Life & Letters

Correspondence

About this Item

Title: William D. O'Connor to Walt Whitman, 9 December 1888

Date: December 9, 1888

Whitman Archive ID: loc.03374

Source: The Charles E. Feinberg Collection of the Papers of Walt Whitman, 1839–1919, Library of Congress, Washington, D.C. Transcribed from digital images or a microfilm reproduction of the original item. For a description of the editorial rationale behind our treatment of the correspondence, see our statement of editorial policy.

Editorial note: The annotation, "see notes Dec 9 1888," is in the hand of Horace Traubel.

Contributors to digital file: Blake Bronson-Bartlett, Stefan Schöberlein, Ian Faith, Caterina Bernardini, and Stephanie Blalock



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Washington,
Dec. 9, 1888.1

Dear Walt:

I was very glad to hear from this morning and hope to be able to write you soon in extenso. I have been very sick and feeble for a month past, but am a little better. My eye got open at last, but is still bleary and bad. My present woe is a festered pen finger, sore as death, and preventing me writing. Altogether, I am pretty used up. Tell Traubel.2—I feel dejected at your illness, but am comforted to know you are better. The bladder trouble is worst to think of. It is one of my afflictions, though without pain.—I will try to write soon.

I deeply enjoyed your reminiscence of the elder Booth3 in November Boughs,4 and wish you had made it longer. He and Rachel5 were the only vast actors I ever saw.

Always affectionately
WD.O'C


Correspondent:
William Douglas O'Connor (1832–1889) was the author of the grand and grandiloquent Whitman pamphlet "The Good Gray Poet," published in 1866 (a digital version of the pamphlet is available at "The Good Gray Poet: A Vindication"). For more on Whitman's relationship with O'Connor, see Deshae E. Lott, "O'Connor, William Douglas (1832–1889)," Walt Whitman: An Encyclopedia, ed. J.R. LeMaster and Donald D. Kummings (New York: Garland Publishing, 1998).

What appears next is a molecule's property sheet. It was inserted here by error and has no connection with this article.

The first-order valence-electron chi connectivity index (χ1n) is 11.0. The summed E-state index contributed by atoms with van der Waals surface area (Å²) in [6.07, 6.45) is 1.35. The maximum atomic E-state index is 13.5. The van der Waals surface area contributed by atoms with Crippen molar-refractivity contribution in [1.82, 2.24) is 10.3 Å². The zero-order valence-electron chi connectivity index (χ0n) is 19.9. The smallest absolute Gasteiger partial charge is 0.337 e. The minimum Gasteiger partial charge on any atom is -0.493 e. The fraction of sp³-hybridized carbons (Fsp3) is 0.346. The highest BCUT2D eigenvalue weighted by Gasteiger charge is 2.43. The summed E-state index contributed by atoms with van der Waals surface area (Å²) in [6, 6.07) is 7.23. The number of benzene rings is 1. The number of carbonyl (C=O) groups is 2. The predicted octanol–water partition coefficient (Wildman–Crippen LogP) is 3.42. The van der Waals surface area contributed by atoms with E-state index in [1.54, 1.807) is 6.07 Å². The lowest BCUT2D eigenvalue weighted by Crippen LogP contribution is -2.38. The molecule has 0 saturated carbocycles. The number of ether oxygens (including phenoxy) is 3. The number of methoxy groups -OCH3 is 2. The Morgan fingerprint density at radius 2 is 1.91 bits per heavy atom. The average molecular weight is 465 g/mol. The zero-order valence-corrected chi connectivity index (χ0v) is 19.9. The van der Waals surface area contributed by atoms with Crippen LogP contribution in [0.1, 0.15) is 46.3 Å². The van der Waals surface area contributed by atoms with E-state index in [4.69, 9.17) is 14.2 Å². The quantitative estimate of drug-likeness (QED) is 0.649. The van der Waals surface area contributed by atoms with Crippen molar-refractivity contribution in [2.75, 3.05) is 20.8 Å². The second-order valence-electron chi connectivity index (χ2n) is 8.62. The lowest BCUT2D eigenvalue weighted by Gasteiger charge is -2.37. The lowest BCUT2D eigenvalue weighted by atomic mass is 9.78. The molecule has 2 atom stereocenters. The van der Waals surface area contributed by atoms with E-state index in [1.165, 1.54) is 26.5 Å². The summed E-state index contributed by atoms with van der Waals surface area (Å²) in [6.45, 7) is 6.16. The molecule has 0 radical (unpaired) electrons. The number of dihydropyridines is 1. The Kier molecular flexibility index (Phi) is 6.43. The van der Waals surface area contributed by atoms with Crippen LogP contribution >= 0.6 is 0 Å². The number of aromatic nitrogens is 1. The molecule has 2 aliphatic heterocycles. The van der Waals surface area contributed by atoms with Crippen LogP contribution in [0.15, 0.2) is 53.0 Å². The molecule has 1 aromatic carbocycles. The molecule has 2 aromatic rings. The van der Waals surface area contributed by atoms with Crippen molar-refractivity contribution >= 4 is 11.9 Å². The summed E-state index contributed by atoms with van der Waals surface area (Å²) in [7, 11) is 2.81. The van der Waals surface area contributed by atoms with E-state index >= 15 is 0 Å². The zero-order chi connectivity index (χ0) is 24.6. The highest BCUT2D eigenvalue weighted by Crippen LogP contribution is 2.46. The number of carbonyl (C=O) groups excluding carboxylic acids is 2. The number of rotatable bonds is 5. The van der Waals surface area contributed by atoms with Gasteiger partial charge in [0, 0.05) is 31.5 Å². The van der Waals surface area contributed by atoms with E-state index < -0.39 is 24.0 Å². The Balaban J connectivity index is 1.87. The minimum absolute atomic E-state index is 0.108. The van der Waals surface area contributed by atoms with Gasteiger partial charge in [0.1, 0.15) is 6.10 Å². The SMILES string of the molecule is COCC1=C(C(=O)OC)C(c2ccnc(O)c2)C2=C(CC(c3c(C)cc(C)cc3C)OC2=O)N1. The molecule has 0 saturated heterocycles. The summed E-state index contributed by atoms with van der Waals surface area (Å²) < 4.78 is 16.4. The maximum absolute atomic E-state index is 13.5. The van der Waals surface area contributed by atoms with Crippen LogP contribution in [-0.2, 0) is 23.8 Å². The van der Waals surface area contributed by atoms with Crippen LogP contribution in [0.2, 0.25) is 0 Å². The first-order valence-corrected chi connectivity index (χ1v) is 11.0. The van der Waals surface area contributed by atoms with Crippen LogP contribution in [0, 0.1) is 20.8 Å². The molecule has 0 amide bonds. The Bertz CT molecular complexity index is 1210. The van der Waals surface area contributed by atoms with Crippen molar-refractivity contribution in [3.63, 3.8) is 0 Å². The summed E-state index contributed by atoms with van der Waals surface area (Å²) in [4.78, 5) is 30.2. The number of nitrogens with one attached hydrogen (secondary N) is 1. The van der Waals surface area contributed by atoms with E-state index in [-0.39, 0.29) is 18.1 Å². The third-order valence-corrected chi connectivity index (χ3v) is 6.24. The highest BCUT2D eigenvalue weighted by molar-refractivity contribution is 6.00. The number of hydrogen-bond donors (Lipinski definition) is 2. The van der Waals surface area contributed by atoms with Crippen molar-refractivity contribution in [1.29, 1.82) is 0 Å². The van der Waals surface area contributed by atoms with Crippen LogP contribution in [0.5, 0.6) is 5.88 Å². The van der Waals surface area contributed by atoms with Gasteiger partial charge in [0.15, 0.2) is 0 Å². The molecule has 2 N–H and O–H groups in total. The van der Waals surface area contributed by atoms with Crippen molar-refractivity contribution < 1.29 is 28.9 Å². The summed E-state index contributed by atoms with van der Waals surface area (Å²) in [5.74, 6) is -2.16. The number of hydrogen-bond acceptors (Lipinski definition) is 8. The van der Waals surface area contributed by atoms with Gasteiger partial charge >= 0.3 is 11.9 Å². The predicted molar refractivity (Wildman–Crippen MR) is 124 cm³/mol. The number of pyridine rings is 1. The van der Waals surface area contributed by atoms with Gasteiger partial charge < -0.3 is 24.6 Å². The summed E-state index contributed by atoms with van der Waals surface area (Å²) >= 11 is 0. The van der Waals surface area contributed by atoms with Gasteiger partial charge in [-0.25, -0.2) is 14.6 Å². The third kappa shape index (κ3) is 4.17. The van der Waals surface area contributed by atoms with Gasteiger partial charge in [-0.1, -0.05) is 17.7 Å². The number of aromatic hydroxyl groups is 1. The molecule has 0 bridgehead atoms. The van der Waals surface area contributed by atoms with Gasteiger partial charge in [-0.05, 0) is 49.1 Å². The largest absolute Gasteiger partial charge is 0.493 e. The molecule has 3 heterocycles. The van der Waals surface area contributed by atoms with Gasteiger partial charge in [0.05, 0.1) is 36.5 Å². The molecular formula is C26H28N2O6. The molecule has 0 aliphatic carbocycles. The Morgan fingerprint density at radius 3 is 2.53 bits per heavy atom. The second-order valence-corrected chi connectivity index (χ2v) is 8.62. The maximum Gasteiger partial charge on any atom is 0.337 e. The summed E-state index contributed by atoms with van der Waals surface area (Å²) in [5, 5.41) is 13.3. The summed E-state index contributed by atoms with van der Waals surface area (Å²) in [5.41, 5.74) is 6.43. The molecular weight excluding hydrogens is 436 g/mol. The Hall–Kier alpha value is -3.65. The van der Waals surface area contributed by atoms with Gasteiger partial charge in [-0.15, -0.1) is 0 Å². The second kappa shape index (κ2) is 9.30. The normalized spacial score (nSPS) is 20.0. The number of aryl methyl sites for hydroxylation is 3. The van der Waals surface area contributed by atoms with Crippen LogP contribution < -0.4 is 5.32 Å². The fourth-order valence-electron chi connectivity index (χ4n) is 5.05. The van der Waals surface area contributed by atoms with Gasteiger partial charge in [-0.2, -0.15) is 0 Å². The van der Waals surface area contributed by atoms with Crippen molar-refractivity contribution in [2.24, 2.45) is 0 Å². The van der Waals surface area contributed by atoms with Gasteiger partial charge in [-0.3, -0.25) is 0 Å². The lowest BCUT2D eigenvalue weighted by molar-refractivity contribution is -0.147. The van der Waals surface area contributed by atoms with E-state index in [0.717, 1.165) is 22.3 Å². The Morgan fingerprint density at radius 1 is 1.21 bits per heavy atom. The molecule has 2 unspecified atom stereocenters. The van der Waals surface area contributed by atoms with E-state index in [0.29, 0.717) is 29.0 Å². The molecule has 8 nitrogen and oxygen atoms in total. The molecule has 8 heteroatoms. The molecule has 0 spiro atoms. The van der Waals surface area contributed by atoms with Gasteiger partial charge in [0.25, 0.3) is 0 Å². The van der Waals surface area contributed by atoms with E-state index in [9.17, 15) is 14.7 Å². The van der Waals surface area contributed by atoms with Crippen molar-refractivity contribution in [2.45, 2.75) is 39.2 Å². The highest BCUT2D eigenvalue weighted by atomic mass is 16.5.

Notes:

1. This postal card is addressed: Mr. Walt Whitman | 328 Mickle Street | Camden, New Jersey. It is postmarked: Washington | Dec 10 | 11PM | DC; Camden, N.J. | Dec | 11 | [illegible] | [illegible] | Rec'd. [back]

2. Horace L. Traubel (1858–1919) was an American essayist, poet, and magazine publisher. He is best remembered as the literary executor, biographer, and self-fashioned "spirit child" of Walt Whitman. During the mid-1880s and until Whitman's death in 1892, Traubel visited the poet virtually every day and took thorough notes of their conversations, which he later transcribed and published in three large volumes entitled With Walt Whitman in Camden (1906, 1908, & 1914). After his death, Traubel left behind enough manuscripts for six more volumes of the series, the final two of which were published in 1996. For more on Traubel, see Ed Folsom, "Traubel, Horace L. [1858–1919]," Walt Whitman: An Encyclopedia, ed. J.R. LeMaster and Donald D. Kummings (New York: Garland Publishing, 1998). [back]

3. The chapter "The Old Bowery" in November Boughs reminisces about the British actor Junius Brutus Booth (1796–1852), who rose to fame performing Shakespeare in New York. He was also the father of Lincoln's assassin, John Wilkes Booth (1838–1865). [back]

4. Whitman's November Boughs was published in October 1888 by Philadelphia publisher David McKay. For more information on the book, see James E. Barcus Jr., "November Boughs [1888]," Walt Whitman: An Encyclopedia, ed. J.R. LeMaster and Donald D. Kummings (New York: Garland Publishing, 1998). [back]

5. Rachel Felix (1821–1858), known simply as "Mademoiselle Rachel," was a French actor who joined the famous Comédie-Française theater in Paris when she was seventeen years old and quickly became celebrated, as much for her scandalous love life as for her brilliant acting. She has been called the first international theater star. O'Connor may have seen her on her tour of the United States in 1855. She was known for her remarkable ability to inhabit classical roles (in plays by Voltaire, Corneille, and Racine) as fully living women, conveying their passions with great conviction. For further information, see Rachel Brownstein, Tragic Muse: Rachel of the Comédie-Française (New York: Knopf, 1993). [back]


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